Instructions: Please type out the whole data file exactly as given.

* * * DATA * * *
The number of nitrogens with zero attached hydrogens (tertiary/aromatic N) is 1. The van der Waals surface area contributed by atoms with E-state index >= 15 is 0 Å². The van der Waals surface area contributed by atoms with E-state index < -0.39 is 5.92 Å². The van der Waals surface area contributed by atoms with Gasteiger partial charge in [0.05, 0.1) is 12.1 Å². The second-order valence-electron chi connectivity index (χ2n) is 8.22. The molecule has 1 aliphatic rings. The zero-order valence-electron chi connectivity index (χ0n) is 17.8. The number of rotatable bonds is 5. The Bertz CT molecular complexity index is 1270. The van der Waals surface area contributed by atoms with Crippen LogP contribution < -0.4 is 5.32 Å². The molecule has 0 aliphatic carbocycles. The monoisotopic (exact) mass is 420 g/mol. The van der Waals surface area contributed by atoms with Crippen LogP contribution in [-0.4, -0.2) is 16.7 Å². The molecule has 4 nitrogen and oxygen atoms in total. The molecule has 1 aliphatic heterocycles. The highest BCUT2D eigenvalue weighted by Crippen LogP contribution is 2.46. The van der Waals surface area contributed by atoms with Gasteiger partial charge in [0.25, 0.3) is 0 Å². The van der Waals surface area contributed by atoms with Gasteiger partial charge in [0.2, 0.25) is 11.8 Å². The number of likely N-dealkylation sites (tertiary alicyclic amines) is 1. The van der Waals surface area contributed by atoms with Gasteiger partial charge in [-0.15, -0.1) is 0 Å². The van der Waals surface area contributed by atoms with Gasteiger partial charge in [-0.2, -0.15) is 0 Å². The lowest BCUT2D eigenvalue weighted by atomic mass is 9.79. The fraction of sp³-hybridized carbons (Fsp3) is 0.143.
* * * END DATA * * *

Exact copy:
The number of nitrogens with zero attached hydrogens (tertiary/aromatic N) is 1. The van der Waals surface area contributed by atoms with E-state index >= 15 is 0 Å². The van der Waals surface area contributed by atoms with E-state index < -0.39 is 5.92 Å². The van der Waals surface area contributed by atoms with Gasteiger partial charge in [0.05, 0.1) is 12.1 Å². The second-order valence-electron chi connectivity index (χ2n) is 8.22. The molecule has 1 aliphatic rings. The zero-order valence-electron chi connectivity index (χ0n) is 17.8. The number of rotatable bonds is 5. The Bertz CT molecular complexity index is 1270. The van der Waals surface area contributed by atoms with Crippen LogP contribution < -0.4 is 5.32 Å². The molecule has 0 aliphatic carbocycles. The monoisotopic (exact) mass is 420 g/mol. The van der Waals surface area contributed by atoms with Crippen LogP contribution in [-0.4, -0.2) is 16.7 Å². The molecule has 4 nitrogen and oxygen atoms in total. The molecule has 1 aliphatic heterocycles. The highest BCUT2D eigenvalue weighted by Crippen LogP contribution is 2.46. The van der Waals surface area contributed by atoms with Gasteiger partial charge in [0.25, 0.3) is 0 Å². The van der Waals surface area contributed by atoms with Gasteiger partial charge in [0.2, 0.25) is 11.8 Å². The number of likely N-dealkylation sites (tertiary alicyclic amines) is 1. The van der Waals surface area contributed by atoms with Gasteiger partial charge in [-0.15, -0.1) is 0 Å². The van der Waals surface area contributed by atoms with Gasteiger partial charge in [-0.2, -0.15) is 0 Å². The lowest BCUT2D eigenvalue weighted by atomic mass is 9.79. The fraction of sp³-hybridized carbons (Fsp3) is 0.143.